Saturday, July 5, 2014

Cycling for Intorverts

Cycling out into the world


“Introverts, in contrast, may have strong social skills and enjoy parties and business meetings, but after a while wish they were home in their pajamas. They prefer to devote their social energies to close friends, colleagues, and family. They listen more than they talk, think before they speak, and often feel as if they express themselves better in writing than in conversation.” - S Cain

I love riding bike.  I love swimming.  I love reading.  For the most part, these are solitary or "one friend with" activities for me.  I have always called myself a social introvert.  I love seeing others and interacting with them but I love being at home in my quiet space more. 
What most people don't understand is that introverts can enjoy physical and social activities as well as any extrovert.  We just prefer it to have more substance and maybe a little less noise.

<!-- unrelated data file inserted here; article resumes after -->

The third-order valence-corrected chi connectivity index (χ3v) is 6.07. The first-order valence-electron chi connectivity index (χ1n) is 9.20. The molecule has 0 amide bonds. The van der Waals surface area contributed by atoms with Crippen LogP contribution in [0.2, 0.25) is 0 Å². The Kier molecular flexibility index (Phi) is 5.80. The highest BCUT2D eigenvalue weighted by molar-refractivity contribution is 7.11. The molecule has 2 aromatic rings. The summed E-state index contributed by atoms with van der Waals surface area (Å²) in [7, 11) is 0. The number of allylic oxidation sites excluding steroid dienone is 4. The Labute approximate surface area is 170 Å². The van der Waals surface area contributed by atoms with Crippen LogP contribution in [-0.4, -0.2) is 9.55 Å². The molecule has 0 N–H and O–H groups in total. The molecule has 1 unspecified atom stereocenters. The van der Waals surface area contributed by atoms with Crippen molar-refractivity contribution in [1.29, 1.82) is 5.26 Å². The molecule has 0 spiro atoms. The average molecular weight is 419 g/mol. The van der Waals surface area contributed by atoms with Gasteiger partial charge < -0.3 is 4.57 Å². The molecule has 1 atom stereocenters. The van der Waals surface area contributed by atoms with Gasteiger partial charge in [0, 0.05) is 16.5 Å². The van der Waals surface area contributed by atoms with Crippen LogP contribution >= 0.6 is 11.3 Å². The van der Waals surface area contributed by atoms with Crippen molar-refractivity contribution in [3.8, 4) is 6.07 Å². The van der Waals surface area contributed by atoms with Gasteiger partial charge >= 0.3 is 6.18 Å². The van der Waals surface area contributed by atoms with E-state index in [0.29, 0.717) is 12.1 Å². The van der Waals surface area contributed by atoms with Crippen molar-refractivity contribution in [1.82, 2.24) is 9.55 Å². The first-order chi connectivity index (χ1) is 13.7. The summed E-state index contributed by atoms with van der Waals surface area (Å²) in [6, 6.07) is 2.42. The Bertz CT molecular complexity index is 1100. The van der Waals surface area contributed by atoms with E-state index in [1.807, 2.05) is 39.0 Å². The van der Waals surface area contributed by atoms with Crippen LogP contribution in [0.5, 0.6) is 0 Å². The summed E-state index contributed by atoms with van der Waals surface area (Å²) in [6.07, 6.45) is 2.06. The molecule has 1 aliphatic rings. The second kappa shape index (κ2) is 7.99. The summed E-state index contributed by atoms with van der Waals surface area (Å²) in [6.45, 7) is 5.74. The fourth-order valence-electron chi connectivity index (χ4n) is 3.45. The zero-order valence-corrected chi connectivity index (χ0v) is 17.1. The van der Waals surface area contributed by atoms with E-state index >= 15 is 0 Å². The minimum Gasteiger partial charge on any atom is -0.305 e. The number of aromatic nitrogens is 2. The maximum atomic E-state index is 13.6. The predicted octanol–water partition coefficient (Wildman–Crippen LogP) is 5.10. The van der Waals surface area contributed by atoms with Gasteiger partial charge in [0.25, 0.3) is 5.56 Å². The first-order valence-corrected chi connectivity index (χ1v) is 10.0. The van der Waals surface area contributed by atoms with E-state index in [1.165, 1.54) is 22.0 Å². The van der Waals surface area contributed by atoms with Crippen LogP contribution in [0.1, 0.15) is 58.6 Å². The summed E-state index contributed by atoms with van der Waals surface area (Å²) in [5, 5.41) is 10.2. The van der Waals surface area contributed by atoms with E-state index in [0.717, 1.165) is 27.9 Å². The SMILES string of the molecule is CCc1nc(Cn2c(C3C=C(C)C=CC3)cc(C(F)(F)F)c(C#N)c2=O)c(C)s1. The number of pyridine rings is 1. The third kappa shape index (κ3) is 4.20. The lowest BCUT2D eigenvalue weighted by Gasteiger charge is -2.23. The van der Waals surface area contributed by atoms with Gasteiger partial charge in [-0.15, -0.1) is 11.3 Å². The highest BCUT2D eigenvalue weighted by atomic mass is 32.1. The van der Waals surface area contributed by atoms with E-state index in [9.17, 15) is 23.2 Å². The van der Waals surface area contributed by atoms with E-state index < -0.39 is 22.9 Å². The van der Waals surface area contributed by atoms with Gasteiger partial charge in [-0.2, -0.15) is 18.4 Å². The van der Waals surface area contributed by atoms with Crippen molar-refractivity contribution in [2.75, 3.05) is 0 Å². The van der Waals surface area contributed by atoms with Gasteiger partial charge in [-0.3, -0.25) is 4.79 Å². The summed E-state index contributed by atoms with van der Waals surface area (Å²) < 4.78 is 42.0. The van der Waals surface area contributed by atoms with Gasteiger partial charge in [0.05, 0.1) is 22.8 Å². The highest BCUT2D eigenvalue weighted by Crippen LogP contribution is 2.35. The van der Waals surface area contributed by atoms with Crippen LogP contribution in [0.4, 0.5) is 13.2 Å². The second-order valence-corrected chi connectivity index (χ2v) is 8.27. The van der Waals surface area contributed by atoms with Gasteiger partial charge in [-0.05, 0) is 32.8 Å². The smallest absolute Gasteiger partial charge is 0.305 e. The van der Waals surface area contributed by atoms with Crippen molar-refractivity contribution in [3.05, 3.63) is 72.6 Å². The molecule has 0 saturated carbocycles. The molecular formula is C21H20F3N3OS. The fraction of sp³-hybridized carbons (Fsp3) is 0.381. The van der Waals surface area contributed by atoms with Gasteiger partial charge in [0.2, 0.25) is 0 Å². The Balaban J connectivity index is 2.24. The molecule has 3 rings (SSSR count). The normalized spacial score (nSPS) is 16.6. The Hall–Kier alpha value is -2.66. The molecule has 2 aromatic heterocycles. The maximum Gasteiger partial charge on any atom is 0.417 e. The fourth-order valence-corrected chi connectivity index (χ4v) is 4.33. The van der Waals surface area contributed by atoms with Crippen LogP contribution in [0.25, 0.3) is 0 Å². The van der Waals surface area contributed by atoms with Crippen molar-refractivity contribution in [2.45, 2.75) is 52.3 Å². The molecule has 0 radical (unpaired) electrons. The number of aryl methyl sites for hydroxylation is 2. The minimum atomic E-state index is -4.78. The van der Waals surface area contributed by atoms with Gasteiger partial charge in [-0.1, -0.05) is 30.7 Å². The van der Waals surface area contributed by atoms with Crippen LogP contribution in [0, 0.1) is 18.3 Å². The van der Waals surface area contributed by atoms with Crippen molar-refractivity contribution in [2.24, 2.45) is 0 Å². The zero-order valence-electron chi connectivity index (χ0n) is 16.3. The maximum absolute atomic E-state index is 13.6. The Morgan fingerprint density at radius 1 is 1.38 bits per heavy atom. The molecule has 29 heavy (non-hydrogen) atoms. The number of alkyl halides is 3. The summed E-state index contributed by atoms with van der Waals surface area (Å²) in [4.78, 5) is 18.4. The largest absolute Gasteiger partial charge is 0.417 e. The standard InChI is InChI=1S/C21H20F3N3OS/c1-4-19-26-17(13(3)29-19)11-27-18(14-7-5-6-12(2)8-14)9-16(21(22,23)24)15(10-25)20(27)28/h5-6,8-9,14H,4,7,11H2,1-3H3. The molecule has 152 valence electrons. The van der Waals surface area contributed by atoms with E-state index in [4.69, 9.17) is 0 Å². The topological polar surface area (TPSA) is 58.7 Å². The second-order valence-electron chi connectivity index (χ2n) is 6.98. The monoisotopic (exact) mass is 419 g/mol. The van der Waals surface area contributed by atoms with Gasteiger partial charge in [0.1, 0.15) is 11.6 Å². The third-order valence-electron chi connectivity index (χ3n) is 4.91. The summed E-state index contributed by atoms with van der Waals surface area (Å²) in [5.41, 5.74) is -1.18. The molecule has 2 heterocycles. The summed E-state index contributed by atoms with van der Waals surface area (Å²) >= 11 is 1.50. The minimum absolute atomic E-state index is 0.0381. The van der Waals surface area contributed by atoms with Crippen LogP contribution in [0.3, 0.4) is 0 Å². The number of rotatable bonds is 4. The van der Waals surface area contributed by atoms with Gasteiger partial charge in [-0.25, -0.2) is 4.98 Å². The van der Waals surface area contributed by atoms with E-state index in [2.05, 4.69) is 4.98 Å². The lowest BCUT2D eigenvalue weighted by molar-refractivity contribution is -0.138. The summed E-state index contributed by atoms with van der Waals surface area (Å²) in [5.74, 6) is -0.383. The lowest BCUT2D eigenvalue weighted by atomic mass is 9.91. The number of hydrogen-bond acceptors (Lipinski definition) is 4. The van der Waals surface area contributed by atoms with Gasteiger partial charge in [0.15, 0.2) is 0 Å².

This is why I blog.  I can say things I mean in writing better than I can in person.  So here it is.  I love biking but I am not real involved with the big, group rides.  I think some of my friends have figured this out, since I manage to get out with onesies and twosies, now and again, and really enjoy myself.  It isn't that I don't like the big group rides, I just prefer pleasant conversation and a little less dust eating. 
I am also a highly competitive person.  So I spend a lot of time in a group, stressing about whether I am doing well enough or holding up the crowd.  I either feel like a failure or I get overwhelmed by my desire to be out front.  Maybe that's why we introverts don't push into the group.  Skirting the edge is our spot. 
Either way, I am learning to accept myself.  I am learning to ride with small groups.  I am learning to let go that need to lead and enjoy the moment.  And lastly, I am learning that its OK to race home after a ride, lie in a large bath of bubbles and relive that great ride in quiet solitude.  Because that's what I do, I rehash every great moment of triumph on my bike and every piece of interesting conversation with the wonderful people that I rode with.